Rev. 13:7 – And he was permitted to wage war against the saints and to conquer them. He was also given authority over every tribe, people, language, and nation.
Take note of the sinister will of Satan and the permissive will of God. The dragon gives the beast his power, authority and throne (v. 2). The beast’s fatal would is healed (v. 3a.). The whole earth is amazed and follows the beast (v. 3b). They worship the dragon … and worship the beast (v. 4). A mouth is given to the beast to speak boasts and blasphemies, and he is given authority to act for 42 months (v. 5).
So far, the emphasis is on the work of Satan, manipulating the beast. But things begin to turn in verse 7, where it becomes clear that God permits the evil to take place. The beast is permitted to wage war against the saints and to conquer them. He is given authority over every tribe, people, language and nation (v. 7). All those who live on the earth will worship him, everyone whose name is not written from the foundation of the world in the book of life of the Lamb who is slaughtered (v. 8).
Satan plots, indwells, empowers, amazes, destroys, and deceives – all the while attracting the worship of the world’s lost. And the whole time Almighty God permits it, even the slaughter of the saints. Satan can do nothing without God’s permission. He cannot take Job’s possessions, wipe out his family, or afflict his body without the Lord removing His protective hedge (see Job 1-2). And Satan cannot sift Peter like wheat, causing him to deny Christ, without the Lord allowing it; even so, he cannot snatch Peter from the hand of God, for the apostle will “turn back” to his Master (see Luke 22:31-32).
It’s impossible for the finite human mind to grasp the infinite sovereignty of God, who allows evil and, at times, seems a willing participant in it, and yet cannot be tempted with evil. The holiness of God is as true as the reality of evil, and what God causes and permits are two sides of the same coin. With all things under His authority – even the evil of Satan and his demons, and the rebellion of sinful people – He is somehow able to take the worst His creatures can dish out and fashion it into the very best.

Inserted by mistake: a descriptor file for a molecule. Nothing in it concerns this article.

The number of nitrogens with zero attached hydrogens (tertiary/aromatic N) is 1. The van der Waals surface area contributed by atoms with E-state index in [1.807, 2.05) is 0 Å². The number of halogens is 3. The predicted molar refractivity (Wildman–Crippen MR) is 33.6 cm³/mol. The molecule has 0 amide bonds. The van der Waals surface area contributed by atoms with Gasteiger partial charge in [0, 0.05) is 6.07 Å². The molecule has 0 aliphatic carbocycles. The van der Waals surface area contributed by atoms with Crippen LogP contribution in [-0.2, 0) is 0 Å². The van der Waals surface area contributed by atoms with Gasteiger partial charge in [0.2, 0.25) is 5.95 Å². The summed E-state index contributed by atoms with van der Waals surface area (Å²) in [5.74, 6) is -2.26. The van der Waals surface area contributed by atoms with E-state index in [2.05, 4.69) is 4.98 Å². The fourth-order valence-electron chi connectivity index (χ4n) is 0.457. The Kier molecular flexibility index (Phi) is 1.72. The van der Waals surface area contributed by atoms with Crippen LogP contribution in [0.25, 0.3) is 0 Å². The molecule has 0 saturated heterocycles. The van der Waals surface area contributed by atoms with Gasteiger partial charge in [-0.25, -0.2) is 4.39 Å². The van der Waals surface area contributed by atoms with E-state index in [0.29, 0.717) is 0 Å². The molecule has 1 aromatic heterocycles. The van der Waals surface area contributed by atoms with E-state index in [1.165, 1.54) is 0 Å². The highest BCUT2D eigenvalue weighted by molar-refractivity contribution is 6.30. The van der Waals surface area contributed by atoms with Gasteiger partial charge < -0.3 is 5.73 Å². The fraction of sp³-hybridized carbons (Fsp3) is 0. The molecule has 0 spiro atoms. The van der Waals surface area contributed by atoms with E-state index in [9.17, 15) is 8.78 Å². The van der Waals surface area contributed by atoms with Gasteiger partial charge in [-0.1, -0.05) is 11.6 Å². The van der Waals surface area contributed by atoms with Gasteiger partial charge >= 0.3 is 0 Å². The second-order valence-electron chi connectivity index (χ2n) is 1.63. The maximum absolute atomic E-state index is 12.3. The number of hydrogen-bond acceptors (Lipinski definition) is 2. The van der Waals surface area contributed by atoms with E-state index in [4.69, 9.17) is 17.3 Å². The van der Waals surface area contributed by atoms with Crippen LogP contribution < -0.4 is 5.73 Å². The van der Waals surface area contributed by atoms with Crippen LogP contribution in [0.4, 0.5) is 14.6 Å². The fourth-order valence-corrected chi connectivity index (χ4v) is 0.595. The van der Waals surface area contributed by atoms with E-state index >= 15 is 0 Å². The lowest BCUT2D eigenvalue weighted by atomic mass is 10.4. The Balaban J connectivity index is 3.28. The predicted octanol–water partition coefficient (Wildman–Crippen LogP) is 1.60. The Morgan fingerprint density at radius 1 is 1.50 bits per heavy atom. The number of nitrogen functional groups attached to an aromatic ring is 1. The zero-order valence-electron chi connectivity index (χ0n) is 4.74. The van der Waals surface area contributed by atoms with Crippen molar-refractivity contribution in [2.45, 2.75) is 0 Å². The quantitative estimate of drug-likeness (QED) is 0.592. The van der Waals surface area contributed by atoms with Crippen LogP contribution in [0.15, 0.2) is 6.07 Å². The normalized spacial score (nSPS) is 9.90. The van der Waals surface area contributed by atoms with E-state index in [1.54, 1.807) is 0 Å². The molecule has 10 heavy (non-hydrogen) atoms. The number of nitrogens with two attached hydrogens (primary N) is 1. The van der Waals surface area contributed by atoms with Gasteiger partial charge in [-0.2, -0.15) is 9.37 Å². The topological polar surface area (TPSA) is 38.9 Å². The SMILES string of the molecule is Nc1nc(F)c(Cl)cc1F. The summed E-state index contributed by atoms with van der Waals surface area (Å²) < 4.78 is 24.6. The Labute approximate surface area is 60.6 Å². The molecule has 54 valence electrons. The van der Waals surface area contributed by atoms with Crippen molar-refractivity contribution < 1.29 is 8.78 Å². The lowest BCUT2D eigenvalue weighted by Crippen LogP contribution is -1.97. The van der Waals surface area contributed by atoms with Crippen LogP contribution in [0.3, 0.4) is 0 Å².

Note how R.J.D. Utley sees this description possibly being fulfilled in three evil leaders: “This is an allusion to (1) ‘the beast’ in Dan. 7:8, 11, 20, 25; 11:30; (2) Antiochus IV Epiphanes in Dan. 8; I Macc. 1:24; and/or (3) “the man of sin” in II Thess. 2:4. Some see an allusion to the abomination of desolation of Matt. 24:15, which refers to the invasion and destruction of Jerusalem under the Roman general, and later Emperor, Titus, in A.D. 70.This is a good example of how the historical focus of these symbols changes. In Dan. 8 it refers to Antiochus IV Epiphanes of the interbiblical period; in Matt. 24 it refers to the destruction of Jerusalem in A.D. 70 and in Dan. 7 (and possibly 11:36–39) it refers to the activity of the end-time Antichrist” (Hope in Hard Times – The Final Curtain: Revelation, vol. 12, Study Guide Commentary Series, p. 96).
Next: Everyone whose name was not written – Revelation 13:8